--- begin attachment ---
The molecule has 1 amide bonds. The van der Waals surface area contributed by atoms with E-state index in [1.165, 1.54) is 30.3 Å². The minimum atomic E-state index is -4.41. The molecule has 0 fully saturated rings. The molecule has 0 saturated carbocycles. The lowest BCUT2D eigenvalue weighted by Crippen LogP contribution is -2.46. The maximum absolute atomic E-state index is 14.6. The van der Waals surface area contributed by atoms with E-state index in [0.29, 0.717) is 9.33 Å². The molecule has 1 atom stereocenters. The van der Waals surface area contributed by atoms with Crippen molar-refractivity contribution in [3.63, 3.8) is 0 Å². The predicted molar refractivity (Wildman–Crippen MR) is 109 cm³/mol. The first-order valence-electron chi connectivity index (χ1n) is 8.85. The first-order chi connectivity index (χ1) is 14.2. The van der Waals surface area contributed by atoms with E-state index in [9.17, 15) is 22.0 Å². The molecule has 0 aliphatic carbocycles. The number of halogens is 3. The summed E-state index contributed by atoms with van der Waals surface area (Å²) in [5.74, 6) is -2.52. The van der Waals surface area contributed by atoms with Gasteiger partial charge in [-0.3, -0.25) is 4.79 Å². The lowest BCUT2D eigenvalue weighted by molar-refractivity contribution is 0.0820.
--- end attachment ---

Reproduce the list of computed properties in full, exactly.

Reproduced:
The molecule has 1 amide bonds. The van der Waals surface area contributed by atoms with E-state index in [1.165, 1.54) is 30.3 Å². The minimum atomic E-state index is -4.41. The molecule has 0 fully saturated rings. The molecule has 0 saturated carbocycles. The lowest BCUT2D eigenvalue weighted by Crippen LogP contribution is -2.46. The maximum absolute atomic E-state index is 14.6. The van der Waals surface area contributed by atoms with E-state index in [0.29, 0.717) is 9.33 Å². The molecule has 1 atom stereocenters. The van der Waals surface area contributed by atoms with Crippen molar-refractivity contribution in [3.63, 3.8) is 0 Å². The predicted molar refractivity (Wildman–Crippen MR) is 109 cm³/mol. The first-order valence-electron chi connectivity index (χ1n) is 8.85. The first-order chi connectivity index (χ1) is 14.2. The van der Waals surface area contributed by atoms with E-state index in [9.17, 15) is 22.0 Å². The molecule has 0 aliphatic carbocycles. The number of halogens is 3. The summed E-state index contributed by atoms with van der Waals surface area (Å²) in [5.74, 6) is -2.52. The van der Waals surface area contributed by atoms with Gasteiger partial charge in [-0.3, -0.25) is 4.79 Å². The lowest BCUT2D eigenvalue weighted by molar-refractivity contribution is 0.0820.